Wall Street regulation must be vigorous

Pepsi CEO Indra K. Nooyi was in town earlier this month and delivered a criticism of the recent Wall Street Reform Act, saying, “We cannot regulate ourselves into better business behavior.”

While I commend her push for better business behavior, we also know there must be active enforcement to ensure those changes. This would be a small problem if this were just an isolated speech.

It is not; rather it is just one part of a major campaign across the country to weaken the regulations currently being developed to enforce Dodd Frank Wall Street Reform.

The policy of “self-regulation” on Wall Street and elsewhere, which the country implemented during the last 20 years, resulted in the worst financial meltdown in 80 years, almost destroying the U.S. and world financial systems.

It caused more than 3 million homes to be repossessed, drove the unemployment rate over 10 percent, and left millions in economic, and emotional, shock.

Where was the regulatory backstop that should have been the last line of defense? Completely dismantled by Washington policymakers, who during the past two decades bought the view that self-regulation would work and markets could police themselves.

The question of whether regulation is necessary has been asked and answered, painfully so for many Americans. We are not living in the abstract, debating hypotheticals about what would happen without regulations.

Before the meltdown, market fundamentalists argued that our financial actors could police themselves, that their self-interest in remaining financially viable would create sufficient incentive to avoid failure — far exceeding the ability of regulators to limit excessive risk by rulemaking.

Systematically, these fundamentalists worked to dismantle many of the prudential New Deal era banking reforms.

Their crowning achievement: the repeal in 1999 of Glass-Steagall (which, passed in the aftermath of the Great Depression, kept our financial system stable and growing for 60 years).

Wall Street and Washington were possessed by this laissez faire ethos over the past 20 years. It was this philosophy, and the decisions that sprang from it, that led us blindly down the path to the financial crisis.

Even Alan Greenspan admitted that this dominant concept of self-regulation was ill-conceived. In a speech on Feb. 17, 2009, before the Economic Club of New York, the former Fed chairman conceded that the “enlightened self-interest” he had once assumed would ensure that Wall Street firms maintain a “buffer against insolvency” had failed.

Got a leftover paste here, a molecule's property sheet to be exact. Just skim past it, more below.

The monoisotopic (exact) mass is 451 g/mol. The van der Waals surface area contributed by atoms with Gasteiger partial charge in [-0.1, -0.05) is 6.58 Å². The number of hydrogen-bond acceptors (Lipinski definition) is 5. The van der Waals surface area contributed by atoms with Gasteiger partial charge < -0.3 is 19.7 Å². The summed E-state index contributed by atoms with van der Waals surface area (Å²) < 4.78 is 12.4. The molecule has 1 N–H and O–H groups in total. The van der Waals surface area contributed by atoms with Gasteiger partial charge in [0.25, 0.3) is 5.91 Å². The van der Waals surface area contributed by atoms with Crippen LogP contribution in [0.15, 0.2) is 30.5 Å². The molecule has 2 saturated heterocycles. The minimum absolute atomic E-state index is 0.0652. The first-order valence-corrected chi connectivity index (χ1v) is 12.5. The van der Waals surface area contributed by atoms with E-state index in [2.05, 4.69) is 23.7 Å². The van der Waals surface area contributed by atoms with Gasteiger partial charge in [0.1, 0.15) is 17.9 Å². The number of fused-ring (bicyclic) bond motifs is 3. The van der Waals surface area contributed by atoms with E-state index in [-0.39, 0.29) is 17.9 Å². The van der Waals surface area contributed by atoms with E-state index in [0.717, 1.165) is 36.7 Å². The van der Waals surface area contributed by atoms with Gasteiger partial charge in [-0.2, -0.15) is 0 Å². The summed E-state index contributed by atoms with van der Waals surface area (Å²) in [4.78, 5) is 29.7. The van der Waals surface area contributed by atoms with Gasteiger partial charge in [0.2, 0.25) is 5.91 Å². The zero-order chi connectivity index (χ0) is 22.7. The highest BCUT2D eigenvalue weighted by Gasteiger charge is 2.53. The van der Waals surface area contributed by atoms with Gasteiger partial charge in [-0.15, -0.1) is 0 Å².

Mr. Greenspan, perhaps more than anyone else, should have known better. But instead of playing the role of the markets’ fire chief, he played that of head cheerleader.

For example, Mr. Greenspan applauded the trend of financial disintermediation, proclaiming that new innovations would allow risks to be dispersed throughout the system.

Of course, this was just the tip of the iceberg.

Despite having the power to write and enforce consumer protection standards, the Federal Reserve did nothing to combat deteriorating origination standards in mortgage and consumer loans.

Mr. Greenspan signed off on regulations that gave banks the ability to set their own capital standards. He allowed banking institutions to leverage excessively by gorging on short-term liabilities and, in some cases, creating off-balance-sheet entities to warehouse their risky assets.

And now, Greenspan is at it again.

Just last month, he returned to his old talking points, joining the offensive coordinated by Wall Street banks and others saying that the Wall Street Reform Act will never work, and its implementing regulations should be delayed or watered down.

Trust alone will not work in business, just like it does not work in sports.

Many of us, as fans, are frustrated at the referees and umpires for constantly interfering with the free flow of the game. But they enforce the rules and regulations developed to keep the game orderly and protect the participants.

Perhaps a football game would go smoothly for a bit without referees, but I would not want to be at the bottom of the second or third pileup with no referee to enforce the rules.

Rebuilding effective regulatory policies and agencies will take time, but that work is absolutely essential. Not every business will follow the call to build trustworthy practices. Only the hammer of fair and consistent regulatory penalties and fraud laws will deter wrongdoers.

Originally published 17 Apr 2011 on delawareonline.com